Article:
Tennessee Family Law Legislative Update 2021

June 23, 2021 K.O. Herston 2 Comments

As the Tennessee General Assembly squandered its limited time fighting imaginary culture wars this year, it still found a few minutes to spare on legislation affecting Tennessee family law. Let’s see what they did!

Domestic violence. Public Chapter 60 creates a new law to provide a “lifetime order of protection” against those convicted of felonies for assault crimes (assault, aggravated assault, domestic assault, etc.), homicide, kidnapping, false imprisonment, human trafficking, and sex crimes. This lifetime order of protection stays in effect until either party dies. It is available to the victim of the crime or members of the victim’s immediate family.

Public Chapter 293 creates a new statute that allows victims of domestic abuse to break residential leases early and without penalty provided they follow the process set out in the statute.

Child custody and visitation. Public Chapter 164 amends Tennessee Code Annotated § 36-6-102(a) to add aggravated statutory rape and statutory rape by an authority figure to the list of crimes for which a conviction removes any right to visitation or inheritance regarding a child conceived from the crime. The other crimes to which this applies are rape, aggravated rape, and rape of a child.

Public Chapter 235 replaces Tennessee Code Annotated § 36-6-106(e), which prohibited a parent’s disability from creating a presumption for or against a parent, with this:

The disability of a parent alone shall not be considered for or against awarding custody to such a party unless the disability impacts the parent’s ability to meet the needs of the child.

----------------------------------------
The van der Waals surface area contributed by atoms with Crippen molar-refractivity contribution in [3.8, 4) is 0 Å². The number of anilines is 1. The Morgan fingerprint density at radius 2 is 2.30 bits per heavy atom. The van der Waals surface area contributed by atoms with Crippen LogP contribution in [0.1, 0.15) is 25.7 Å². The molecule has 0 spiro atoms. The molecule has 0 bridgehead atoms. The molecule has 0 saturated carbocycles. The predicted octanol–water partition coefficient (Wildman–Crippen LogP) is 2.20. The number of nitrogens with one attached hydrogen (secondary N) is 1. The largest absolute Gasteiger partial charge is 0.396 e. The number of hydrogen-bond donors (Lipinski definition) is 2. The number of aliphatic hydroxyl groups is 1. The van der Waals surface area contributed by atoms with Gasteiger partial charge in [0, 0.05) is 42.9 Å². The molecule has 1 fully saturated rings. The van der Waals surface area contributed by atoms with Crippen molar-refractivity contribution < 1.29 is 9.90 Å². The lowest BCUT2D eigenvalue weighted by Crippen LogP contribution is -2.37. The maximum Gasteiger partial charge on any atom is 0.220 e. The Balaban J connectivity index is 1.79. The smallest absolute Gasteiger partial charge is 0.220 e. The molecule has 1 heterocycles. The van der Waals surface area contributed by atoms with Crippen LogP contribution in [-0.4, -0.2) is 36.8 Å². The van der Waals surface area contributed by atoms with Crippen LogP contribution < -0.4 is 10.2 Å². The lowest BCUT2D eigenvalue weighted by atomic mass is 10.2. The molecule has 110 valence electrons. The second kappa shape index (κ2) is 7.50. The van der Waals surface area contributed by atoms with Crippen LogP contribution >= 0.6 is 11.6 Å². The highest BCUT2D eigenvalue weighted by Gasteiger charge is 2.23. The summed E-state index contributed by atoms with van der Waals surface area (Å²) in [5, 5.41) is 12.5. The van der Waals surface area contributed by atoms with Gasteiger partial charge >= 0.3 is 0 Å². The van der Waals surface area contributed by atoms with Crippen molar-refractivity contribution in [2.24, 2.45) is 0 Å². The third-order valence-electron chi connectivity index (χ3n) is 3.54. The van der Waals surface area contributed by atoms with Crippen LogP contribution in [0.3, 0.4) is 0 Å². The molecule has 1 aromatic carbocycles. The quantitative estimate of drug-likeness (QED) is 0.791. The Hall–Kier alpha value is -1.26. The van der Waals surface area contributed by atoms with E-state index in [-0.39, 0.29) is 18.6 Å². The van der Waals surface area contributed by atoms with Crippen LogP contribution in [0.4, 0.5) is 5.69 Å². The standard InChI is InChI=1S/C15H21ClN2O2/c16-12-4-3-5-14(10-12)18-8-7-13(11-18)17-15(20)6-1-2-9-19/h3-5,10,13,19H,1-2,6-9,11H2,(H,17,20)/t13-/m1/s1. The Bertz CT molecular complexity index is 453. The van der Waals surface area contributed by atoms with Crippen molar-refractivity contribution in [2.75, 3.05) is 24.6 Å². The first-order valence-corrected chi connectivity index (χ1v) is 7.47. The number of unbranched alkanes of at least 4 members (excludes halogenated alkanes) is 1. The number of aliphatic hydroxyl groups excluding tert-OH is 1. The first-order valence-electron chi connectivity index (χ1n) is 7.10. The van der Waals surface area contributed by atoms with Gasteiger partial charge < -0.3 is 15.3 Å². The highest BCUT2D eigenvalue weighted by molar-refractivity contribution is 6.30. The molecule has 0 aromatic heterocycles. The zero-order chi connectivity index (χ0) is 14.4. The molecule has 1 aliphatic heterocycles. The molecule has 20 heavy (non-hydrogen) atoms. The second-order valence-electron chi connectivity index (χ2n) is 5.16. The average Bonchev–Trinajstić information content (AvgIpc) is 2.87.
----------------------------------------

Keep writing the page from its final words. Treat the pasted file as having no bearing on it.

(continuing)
I cannot imagine that ever happening in the real world, but okay.

The Legislature apparently thinks poor parents have had it too easy for too long.

Child support. Public Chapter 227 deletes the provision in Tennessee Code Annotated § 36-5-101(g)(4)(B) that used to allow Child Support Services to modify the child support of low-income obligors when there was only a 7 ½% difference between the current obligation and the proposed one. Now, low-income obligors are treated the same as everyone else, i.e., there must be a “significant variance” of 15% between the current obligation and the proposed one to allow a modification.

Juvenile Court. Public Chapter 568 establishes a law that creates a presumption that a child born to a parent who has already had another child removed to the custody of the Department of Children’s Services for being dependent and neglected “may be” dependent and neglected such that the new child’s birth must be brought to the court’s attention. The court must “immediately” hold a hearing to determine whether additional measures are needed “to protect the safety and well-being of the family.”

Public Chapter 508 amends the definition of “severe abuse” in Title 37 to include knowingly allowing the child to be in a place where Schedule I controlled substances, cocaine, methamphetamine, or fentanyl are present and accessible to the child.